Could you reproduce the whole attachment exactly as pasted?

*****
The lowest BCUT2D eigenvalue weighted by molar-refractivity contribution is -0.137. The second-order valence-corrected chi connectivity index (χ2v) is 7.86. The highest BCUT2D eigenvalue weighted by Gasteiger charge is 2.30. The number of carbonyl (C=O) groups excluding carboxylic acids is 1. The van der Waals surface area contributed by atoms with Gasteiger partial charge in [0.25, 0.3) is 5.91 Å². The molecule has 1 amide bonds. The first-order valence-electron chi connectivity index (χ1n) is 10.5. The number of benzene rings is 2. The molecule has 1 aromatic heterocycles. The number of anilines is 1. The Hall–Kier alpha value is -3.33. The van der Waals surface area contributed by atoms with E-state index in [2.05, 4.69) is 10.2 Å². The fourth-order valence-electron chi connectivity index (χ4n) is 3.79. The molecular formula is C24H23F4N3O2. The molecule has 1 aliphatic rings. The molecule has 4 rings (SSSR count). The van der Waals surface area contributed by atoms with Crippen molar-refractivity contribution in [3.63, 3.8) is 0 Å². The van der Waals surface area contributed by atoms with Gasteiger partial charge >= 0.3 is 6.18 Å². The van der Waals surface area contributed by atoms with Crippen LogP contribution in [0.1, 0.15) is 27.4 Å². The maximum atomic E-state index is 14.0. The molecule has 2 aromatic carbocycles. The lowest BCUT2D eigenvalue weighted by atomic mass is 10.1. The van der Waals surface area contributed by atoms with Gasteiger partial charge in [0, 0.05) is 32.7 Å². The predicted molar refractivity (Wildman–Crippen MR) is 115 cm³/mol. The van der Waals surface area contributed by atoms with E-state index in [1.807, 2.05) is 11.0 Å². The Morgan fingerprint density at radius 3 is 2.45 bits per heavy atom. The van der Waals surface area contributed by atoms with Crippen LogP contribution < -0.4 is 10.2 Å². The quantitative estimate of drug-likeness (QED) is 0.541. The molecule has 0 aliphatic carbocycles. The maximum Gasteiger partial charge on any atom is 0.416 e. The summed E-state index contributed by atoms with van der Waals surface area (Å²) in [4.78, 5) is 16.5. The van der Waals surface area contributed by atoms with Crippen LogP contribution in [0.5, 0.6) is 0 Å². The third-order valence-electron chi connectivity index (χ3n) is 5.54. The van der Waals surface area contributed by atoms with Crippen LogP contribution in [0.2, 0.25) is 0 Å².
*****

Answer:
The lowest BCUT2D eigenvalue weighted by molar-refractivity contribution is -0.137. The second-order valence-corrected chi connectivity index (χ2v) is 7.86. The highest BCUT2D eigenvalue weighted by Gasteiger charge is 2.30. The number of carbonyl (C=O) groups excluding carboxylic acids is 1. The van der Waals surface area contributed by atoms with Gasteiger partial charge in [0.25, 0.3) is 5.91 Å². The molecule has 1 amide bonds. The first-order valence-electron chi connectivity index (χ1n) is 10.5. The number of benzene rings is 2. The molecule has 1 aromatic heterocycles. The number of anilines is 1. The Hall–Kier alpha value is -3.33. The van der Waals surface area contributed by atoms with E-state index in [2.05, 4.69) is 10.2 Å². The fourth-order valence-electron chi connectivity index (χ4n) is 3.79. The molecular formula is C24H23F4N3O2. The molecule has 1 aliphatic rings. The molecule has 4 rings (SSSR count). The van der Waals surface area contributed by atoms with Crippen molar-refractivity contribution in [3.63, 3.8) is 0 Å². The van der Waals surface area contributed by atoms with Gasteiger partial charge >= 0.3 is 6.18 Å². The van der Waals surface area contributed by atoms with Crippen LogP contribution in [0.1, 0.15) is 27.4 Å². The maximum atomic E-state index is 14.0. The molecule has 2 aromatic carbocycles. The lowest BCUT2D eigenvalue weighted by atomic mass is 10.1. The van der Waals surface area contributed by atoms with Gasteiger partial charge in [0, 0.05) is 32.7 Å². The predicted molar refractivity (Wildman–Crippen MR) is 115 cm³/mol. The van der Waals surface area contributed by atoms with E-state index in [1.807, 2.05) is 11.0 Å². The Morgan fingerprint density at radius 3 is 2.45 bits per heavy atom. The van der Waals surface area contributed by atoms with Crippen LogP contribution < -0.4 is 10.2 Å². The quantitative estimate of drug-likeness (QED) is 0.541. The molecule has 0 aliphatic carbocycles. The maximum Gasteiger partial charge on any atom is 0.416 e. The summed E-state index contributed by atoms with van der Waals surface area (Å²) in [4.78, 5) is 16.5. The van der Waals surface area contributed by atoms with Crippen LogP contribution in [0.5, 0.6) is 0 Å². The third-order valence-electron chi connectivity index (χ3n) is 5.54. The van der Waals surface area contributed by atoms with Crippen LogP contribution in [0.2, 0.25) is 0 Å².